Redondo’s 1886 reports states that Panglao parish was established in 1803. Whether Panglao as a mission station or a reduccion already existed before that date is uncertain because both town and island are named Panglao. Thus, when the name Panglao appears in a 1612 document it is uncertain if the town or the island is being referred to. If the island, the town referred might be Dauis.
Within the Panglao church complex are the ruins of an earlier church, which despite the Baroque touches to the façade is dated to the 19th century. Inscribed over the main entrance is the date 1858 or 1859. Jose writes “the rest of the nave consisted of wooden posts and tabique walls which have since disappeared. It seems that his earlier church extended all the way until where the convento now stands. One wing of the convento would have continued the axis of the church, as we see in Cortes and possibly in the earlier church at Dauis” (Jose 2001: 87). This means that the convento is older that the present church at Panglao. Part of the convento is now a parish school, San Agustin Academy.
The present cruciform church of Panglao began construction under Valentin Utande, OAR (parish priest 1894-1897). Wood needed for the structure had to be procured from Sevilla and Loboc, inland towns in Bohol and had to be floated downstream and across the sea to Panglao. The scarcity of suitable construction material may be the reason why the church was still being constructed up to the second decade of the 20th century, when the greater part of the nave was completed. Stone facing, however, was not completed and the apse and transept lack the coral stones that sheathed Bohol churches. The church was consecrated by Bishop Juan Gorordo of Cebu on 1 September 1924, while a native secular priest Quiterio Sarigumba was parish priest. A portico facade of poured concrete was added to the church façade and has the initials of Padre Sarigumba—P.Q.S. A cement walk leading to the main entrance also is also inscribed P.Q.S. with the date 1925.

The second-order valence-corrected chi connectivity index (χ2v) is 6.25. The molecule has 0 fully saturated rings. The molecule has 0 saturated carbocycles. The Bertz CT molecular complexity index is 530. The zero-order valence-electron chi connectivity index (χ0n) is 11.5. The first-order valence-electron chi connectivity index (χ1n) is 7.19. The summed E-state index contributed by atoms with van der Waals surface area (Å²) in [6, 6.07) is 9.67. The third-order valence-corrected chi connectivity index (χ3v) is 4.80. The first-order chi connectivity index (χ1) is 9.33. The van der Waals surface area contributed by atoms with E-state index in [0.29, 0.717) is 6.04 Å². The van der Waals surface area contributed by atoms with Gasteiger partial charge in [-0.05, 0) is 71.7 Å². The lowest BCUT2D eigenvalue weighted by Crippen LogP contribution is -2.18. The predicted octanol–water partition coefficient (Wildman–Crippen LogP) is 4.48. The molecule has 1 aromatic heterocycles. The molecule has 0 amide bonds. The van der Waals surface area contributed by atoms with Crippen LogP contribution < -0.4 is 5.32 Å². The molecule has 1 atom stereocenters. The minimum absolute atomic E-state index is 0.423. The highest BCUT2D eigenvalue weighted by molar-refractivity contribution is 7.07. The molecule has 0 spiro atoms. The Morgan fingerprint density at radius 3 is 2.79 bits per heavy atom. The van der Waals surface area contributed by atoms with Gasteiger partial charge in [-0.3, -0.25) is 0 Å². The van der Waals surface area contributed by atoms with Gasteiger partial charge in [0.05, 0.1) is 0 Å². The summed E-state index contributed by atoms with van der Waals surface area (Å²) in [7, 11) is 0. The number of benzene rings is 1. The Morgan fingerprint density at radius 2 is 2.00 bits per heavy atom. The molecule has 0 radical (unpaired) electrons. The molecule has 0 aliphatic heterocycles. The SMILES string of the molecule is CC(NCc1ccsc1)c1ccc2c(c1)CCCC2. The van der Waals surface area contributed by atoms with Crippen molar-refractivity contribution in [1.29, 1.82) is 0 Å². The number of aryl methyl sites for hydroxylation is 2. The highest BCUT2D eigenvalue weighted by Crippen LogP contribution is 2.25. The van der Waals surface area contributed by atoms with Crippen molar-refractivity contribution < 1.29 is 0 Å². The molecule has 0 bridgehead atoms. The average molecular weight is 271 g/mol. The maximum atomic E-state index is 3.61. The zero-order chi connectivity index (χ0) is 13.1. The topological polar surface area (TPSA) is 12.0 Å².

The history of Panglao church clearly shows that the five-story tower is not related to any of the dated constructions in the church complex. It antedated the ruined church by seven or eight years. This suggests that the tower belonged to an earlier era. Perhaps there was an pre-1850 church of light material. This five-storey bell tower is located at some distance from both church structures and its proximity to the shore, now far more distant because of mangrove and coconut growth, suggest that it also doubled it served as watchtower. This corroborated by local oral tradition. Jose writes: “A stone watchtower stands guard over the edge of the sea, a short distance behind the church. Reputedly Bohol’s tallest, the ponderous structure bears the year 1851 inside its lowest chamber. Its hexagonal plan is rare in the Philippines” (Jose 1998). In Visita, Jose adds: “interestingly another hexagonal tower stands in Dauis, on the opposite side of this island (built 1774)” (Jose 2001: 88; also See 07-40).
The structure is in poor condition. The wood members have all deteriorated and there is no access to the top floor because the wooden stairway that leads up has disappeared. The stone walls bulges outwards showing signs of structural stress and deterioration and the tile roof has caved in allowing rain and moisture to enter. This creates an environment conducive to the growth of algæ and vegetation.